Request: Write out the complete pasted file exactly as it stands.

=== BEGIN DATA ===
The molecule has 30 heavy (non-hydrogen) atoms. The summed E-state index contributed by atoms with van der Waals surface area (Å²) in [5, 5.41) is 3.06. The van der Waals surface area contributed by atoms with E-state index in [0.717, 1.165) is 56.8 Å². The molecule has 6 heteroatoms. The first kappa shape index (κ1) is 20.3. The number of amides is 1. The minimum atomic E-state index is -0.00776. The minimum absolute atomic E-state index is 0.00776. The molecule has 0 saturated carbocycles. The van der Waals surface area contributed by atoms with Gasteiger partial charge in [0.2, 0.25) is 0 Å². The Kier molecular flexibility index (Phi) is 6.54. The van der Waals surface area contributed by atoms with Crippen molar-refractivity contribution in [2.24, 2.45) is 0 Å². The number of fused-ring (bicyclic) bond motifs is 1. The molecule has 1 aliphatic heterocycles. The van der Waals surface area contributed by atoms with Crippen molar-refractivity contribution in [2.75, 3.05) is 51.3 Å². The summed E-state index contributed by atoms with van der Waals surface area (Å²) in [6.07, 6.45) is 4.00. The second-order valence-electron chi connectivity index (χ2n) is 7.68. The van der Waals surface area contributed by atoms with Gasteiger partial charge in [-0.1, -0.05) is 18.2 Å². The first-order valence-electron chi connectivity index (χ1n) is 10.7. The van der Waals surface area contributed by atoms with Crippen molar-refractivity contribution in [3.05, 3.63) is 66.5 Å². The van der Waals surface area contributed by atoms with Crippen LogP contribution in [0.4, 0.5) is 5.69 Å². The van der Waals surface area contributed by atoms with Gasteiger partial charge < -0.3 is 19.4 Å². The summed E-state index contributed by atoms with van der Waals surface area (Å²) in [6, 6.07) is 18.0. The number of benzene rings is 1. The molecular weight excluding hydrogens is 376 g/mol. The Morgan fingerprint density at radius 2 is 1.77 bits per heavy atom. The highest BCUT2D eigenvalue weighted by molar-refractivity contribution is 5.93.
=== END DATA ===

The molecule has 30 heavy (non-hydrogen) atoms. The summed E-state index contributed by atoms with van der Waals surface area (Å²) in [5, 5.41) is 3.06. The van der Waals surface area contributed by atoms with E-state index in [0.717, 1.165) is 56.8 Å². The molecule has 6 heteroatoms. The first kappa shape index (κ1) is 20.3. The number of amides is 1. The minimum atomic E-state index is -0.00776. The minimum absolute atomic E-state index is 0.00776. The molecule has 0 saturated carbocycles. The van der Waals surface area contributed by atoms with Gasteiger partial charge in [0.2, 0.25) is 0 Å². The Kier molecular flexibility index (Phi) is 6.54. The van der Waals surface area contributed by atoms with Crippen molar-refractivity contribution in [2.24, 2.45) is 0 Å². The number of fused-ring (bicyclic) bond motifs is 1. The molecule has 1 aliphatic heterocycles. The van der Waals surface area contributed by atoms with Crippen molar-refractivity contribution in [2.75, 3.05) is 51.3 Å². The summed E-state index contributed by atoms with van der Waals surface area (Å²) in [6.07, 6.45) is 4.00. The second-order valence-electron chi connectivity index (χ2n) is 7.68. The van der Waals surface area contributed by atoms with Gasteiger partial charge in [-0.1, -0.05) is 18.2 Å². The first-order valence-electron chi connectivity index (χ1n) is 10.7. The van der Waals surface area contributed by atoms with Crippen molar-refractivity contribution in [3.05, 3.63) is 66.5 Å². The van der Waals surface area contributed by atoms with Crippen LogP contribution in [0.4, 0.5) is 5.69 Å². The van der Waals surface area contributed by atoms with Gasteiger partial charge < -0.3 is 19.4 Å². The summed E-state index contributed by atoms with van der Waals surface area (Å²) in [6, 6.07) is 18.0. The number of benzene rings is 1. The molecular weight excluding hydrogens is 376 g/mol. The Morgan fingerprint density at radius 2 is 1.77 bits per heavy atom. The highest BCUT2D eigenvalue weighted by molar-refractivity contribution is 5.93.